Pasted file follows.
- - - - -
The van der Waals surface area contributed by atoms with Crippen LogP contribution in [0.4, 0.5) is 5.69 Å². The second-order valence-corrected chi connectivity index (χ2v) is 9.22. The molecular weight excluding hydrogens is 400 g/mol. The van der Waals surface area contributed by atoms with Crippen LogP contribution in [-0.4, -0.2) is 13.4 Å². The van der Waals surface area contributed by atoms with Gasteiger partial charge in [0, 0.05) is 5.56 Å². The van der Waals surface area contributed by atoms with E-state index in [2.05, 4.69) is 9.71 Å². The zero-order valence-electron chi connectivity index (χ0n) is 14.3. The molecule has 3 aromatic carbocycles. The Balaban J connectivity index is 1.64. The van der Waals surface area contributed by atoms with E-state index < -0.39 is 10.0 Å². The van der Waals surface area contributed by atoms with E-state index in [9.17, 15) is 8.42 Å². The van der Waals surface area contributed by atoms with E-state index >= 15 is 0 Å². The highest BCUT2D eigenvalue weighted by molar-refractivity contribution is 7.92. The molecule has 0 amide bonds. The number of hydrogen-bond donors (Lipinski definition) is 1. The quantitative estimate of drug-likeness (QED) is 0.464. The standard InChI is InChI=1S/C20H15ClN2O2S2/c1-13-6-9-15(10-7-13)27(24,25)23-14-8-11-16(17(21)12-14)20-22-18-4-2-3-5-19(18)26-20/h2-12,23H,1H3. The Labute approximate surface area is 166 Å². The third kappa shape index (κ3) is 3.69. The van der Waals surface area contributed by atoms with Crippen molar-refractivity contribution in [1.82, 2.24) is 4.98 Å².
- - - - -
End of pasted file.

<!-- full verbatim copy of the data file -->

The van der Waals surface area contributed by atoms with Crippen LogP contribution in [0.4, 0.5) is 5.69 Å². The second-order valence-corrected chi connectivity index (χ2v) is 9.22. The molecular weight excluding hydrogens is 400 g/mol. The van der Waals surface area contributed by atoms with Crippen LogP contribution in [-0.4, -0.2) is 13.4 Å². The van der Waals surface area contributed by atoms with Gasteiger partial charge in [0, 0.05) is 5.56 Å². The van der Waals surface area contributed by atoms with E-state index in [2.05, 4.69) is 9.71 Å². The zero-order valence-electron chi connectivity index (χ0n) is 14.3. The molecule has 3 aromatic carbocycles. The Balaban J connectivity index is 1.64. The van der Waals surface area contributed by atoms with E-state index < -0.39 is 10.0 Å². The van der Waals surface area contributed by atoms with E-state index in [9.17, 15) is 8.42 Å². The van der Waals surface area contributed by atoms with E-state index >= 15 is 0 Å². The highest BCUT2D eigenvalue weighted by molar-refractivity contribution is 7.92. The molecule has 0 amide bonds. The number of hydrogen-bond donors (Lipinski definition) is 1. The quantitative estimate of drug-likeness (QED) is 0.464. The standard InChI is InChI=1S/C20H15ClN2O2S2/c1-13-6-9-15(10-7-13)27(24,25)23-14-8-11-16(17(21)12-14)20-22-18-4-2-3-5-19(18)26-20/h2-12,23H,1H3. The Labute approximate surface area is 166 Å². The third kappa shape index (κ3) is 3.69. The van der Waals surface area contributed by atoms with Crippen molar-refractivity contribution in [1.82, 2.24) is 4.98 Å².